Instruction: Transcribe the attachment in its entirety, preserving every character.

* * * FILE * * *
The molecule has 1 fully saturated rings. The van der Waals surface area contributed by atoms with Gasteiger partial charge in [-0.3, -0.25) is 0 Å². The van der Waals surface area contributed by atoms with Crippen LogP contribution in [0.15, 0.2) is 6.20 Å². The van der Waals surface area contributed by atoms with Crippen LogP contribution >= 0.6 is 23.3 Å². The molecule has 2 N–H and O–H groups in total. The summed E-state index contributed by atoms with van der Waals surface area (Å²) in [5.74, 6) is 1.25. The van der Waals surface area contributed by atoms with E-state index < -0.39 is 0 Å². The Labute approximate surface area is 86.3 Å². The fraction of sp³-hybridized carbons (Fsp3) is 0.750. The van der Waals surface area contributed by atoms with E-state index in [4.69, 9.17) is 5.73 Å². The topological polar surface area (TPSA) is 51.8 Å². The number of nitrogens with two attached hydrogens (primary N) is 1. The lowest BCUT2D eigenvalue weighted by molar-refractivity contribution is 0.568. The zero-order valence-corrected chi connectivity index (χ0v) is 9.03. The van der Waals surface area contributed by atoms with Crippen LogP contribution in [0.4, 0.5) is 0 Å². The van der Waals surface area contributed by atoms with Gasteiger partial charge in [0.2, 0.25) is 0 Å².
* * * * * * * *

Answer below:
The molecule has 1 fully saturated rings. The van der Waals surface area contributed by atoms with Gasteiger partial charge in [-0.3, -0.25) is 0 Å². The van der Waals surface area contributed by atoms with Crippen LogP contribution in [0.15, 0.2) is 6.20 Å². The van der Waals surface area contributed by atoms with Crippen LogP contribution >= 0.6 is 23.3 Å². The molecule has 2 N–H and O–H groups in total. The summed E-state index contributed by atoms with van der Waals surface area (Å²) in [5.74, 6) is 1.25. The van der Waals surface area contributed by atoms with E-state index < -0.39 is 0 Å². The Labute approximate surface area is 86.3 Å². The fraction of sp³-hybridized carbons (Fsp3) is 0.750. The van der Waals surface area contributed by atoms with E-state index in [4.69, 9.17) is 5.73 Å². The topological polar surface area (TPSA) is 51.8 Å². The number of nitrogens with two attached hydrogens (primary N) is 1. The lowest BCUT2D eigenvalue weighted by molar-refractivity contribution is 0.568. The zero-order valence-corrected chi connectivity index (χ0v) is 9.03. The van der Waals surface area contributed by atoms with Crippen LogP contribution in [0.4, 0.5) is 0 Å². The van der Waals surface area contributed by atoms with Gasteiger partial charge in [0.2, 0.25) is 0 Å².